Moratoria what? Completed foreclosures reached their highest point since the crisis got underway, rising 67 percent from January’s muted total.
In February, 121,756 homes were repossessed by banks and lenders, up from 72,694 in January and topping the previous high of 104,243 last September, according to Foreclosures.com.
Of course, many will argue that most of these foreclosures were initiated a long time ago, before mortgage lenders’ moratoria were in place, but the numbers paint a more troubling picture.
Even pre-foreclosure filings hit a new high, rising to 207,703 in February, up 24 percent from 166,860 in January and nine percent from 190,467 in December, the previous high.
“Despite the efforts to stem foreclosures by government and many banks, the hopeful signs of the last quarter of 2008 and January didn’t follow through in February,” said Foreclosures.com president Alexis McGee, in a release. “Many homeowners are in trouble and rising unemployment continues to threaten to intensify the problem.”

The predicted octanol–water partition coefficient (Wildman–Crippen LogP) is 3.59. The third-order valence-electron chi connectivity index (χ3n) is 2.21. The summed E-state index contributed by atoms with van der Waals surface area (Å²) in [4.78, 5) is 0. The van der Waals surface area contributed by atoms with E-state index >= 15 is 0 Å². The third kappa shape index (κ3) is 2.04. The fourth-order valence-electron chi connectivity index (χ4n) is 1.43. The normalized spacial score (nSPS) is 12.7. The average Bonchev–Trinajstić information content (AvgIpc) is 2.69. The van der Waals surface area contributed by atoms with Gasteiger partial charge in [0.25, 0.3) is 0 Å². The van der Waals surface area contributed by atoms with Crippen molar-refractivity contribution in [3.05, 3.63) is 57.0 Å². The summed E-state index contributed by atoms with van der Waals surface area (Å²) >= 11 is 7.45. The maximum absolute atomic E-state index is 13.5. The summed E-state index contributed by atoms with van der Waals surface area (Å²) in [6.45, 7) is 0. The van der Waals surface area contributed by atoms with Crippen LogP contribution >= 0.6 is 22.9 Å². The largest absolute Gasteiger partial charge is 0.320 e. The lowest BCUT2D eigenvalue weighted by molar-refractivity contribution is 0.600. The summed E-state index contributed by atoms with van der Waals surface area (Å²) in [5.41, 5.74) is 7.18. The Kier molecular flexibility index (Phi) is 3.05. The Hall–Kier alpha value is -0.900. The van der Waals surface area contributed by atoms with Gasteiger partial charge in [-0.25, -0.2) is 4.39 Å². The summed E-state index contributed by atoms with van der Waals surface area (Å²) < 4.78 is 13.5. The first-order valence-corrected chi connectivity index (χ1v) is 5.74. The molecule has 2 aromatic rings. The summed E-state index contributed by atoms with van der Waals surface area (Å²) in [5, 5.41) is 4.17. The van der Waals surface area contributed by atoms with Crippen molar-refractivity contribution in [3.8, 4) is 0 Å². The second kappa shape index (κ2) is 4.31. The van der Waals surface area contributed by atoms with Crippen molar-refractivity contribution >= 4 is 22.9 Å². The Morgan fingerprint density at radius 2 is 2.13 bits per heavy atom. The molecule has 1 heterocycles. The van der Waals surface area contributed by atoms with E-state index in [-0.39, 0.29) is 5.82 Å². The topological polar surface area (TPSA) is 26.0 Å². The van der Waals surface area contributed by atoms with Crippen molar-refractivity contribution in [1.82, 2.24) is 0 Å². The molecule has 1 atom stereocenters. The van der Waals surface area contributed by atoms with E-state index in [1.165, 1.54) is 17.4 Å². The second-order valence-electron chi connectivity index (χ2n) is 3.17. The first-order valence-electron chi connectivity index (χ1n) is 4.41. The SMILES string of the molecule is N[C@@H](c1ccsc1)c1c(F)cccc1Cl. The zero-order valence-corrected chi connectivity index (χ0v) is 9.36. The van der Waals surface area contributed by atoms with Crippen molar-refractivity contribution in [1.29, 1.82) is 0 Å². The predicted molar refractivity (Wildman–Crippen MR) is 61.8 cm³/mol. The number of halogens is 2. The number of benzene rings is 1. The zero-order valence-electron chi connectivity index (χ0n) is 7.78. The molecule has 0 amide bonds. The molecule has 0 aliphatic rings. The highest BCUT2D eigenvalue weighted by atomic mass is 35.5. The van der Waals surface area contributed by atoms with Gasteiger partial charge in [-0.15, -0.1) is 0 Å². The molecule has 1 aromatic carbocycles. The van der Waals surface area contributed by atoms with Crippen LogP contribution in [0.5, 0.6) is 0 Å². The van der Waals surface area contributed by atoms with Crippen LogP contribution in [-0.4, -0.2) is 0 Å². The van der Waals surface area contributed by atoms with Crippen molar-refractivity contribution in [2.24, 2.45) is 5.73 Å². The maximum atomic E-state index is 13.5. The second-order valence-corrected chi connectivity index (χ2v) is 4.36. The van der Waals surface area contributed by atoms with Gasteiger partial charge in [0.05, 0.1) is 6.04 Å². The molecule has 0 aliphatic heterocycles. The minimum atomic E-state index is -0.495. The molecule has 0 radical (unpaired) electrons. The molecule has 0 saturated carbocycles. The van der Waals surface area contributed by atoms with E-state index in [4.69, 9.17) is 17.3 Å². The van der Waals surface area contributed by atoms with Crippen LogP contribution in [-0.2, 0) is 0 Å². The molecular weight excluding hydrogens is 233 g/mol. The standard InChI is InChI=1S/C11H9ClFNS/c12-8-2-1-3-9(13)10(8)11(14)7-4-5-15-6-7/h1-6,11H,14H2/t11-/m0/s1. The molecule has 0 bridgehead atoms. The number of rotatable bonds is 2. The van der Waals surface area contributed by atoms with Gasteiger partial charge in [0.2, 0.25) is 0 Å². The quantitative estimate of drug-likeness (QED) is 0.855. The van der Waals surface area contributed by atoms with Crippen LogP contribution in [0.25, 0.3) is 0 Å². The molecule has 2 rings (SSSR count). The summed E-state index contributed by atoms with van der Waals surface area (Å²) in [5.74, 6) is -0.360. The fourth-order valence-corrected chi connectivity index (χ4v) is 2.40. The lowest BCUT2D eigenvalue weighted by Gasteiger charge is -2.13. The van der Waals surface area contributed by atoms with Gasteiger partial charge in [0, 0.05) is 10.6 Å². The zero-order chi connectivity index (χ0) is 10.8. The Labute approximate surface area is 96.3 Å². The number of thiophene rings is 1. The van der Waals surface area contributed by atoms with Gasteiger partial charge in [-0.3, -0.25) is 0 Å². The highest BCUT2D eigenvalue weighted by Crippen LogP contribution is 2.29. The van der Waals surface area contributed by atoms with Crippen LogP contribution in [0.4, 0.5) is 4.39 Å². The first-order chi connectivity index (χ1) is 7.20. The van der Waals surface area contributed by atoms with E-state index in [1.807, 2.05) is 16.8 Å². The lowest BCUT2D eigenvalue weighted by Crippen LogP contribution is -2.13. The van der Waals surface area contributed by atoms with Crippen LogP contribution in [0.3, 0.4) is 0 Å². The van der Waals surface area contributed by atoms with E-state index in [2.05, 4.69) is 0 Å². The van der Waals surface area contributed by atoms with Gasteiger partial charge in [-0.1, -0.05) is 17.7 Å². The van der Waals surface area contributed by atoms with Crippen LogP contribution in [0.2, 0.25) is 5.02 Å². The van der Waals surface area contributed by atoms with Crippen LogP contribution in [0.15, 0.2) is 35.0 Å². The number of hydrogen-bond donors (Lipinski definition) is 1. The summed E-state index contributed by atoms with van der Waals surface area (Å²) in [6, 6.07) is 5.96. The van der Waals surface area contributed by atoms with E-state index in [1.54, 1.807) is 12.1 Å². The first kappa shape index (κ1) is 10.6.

“Annualizing the first two months of this year, if foreclosures were to continue unabated, we could end up with another 1.2 million homes back in lenders’ hands by year-end.”
Completed foreclosures (REO) jumped 138 percent month-to-month in the Northeast, 90 percent in the Midwest, and 63 percent in the Southwest.
By state, completed foreclosures were up 260 percent in Michigan in January, 103 percent in Arizona, and 67 percent in California.
The only bright spot seems to be distressed sales booming in some of the harder-hit regions of the country.
“It looks like those same markets where the foreclosure mess began—including California, Florida, Arizona, and Nevada—are now seeing the market bottom and sales pick up again,” said McGee. “Adding to that, housing affordability hit its highest level since 1970 in January. This is the time to buy”
I don’t know if I agree with her on that last bit, but buyers do seem to be scooping up previously foreclosed properties at a rapid clip.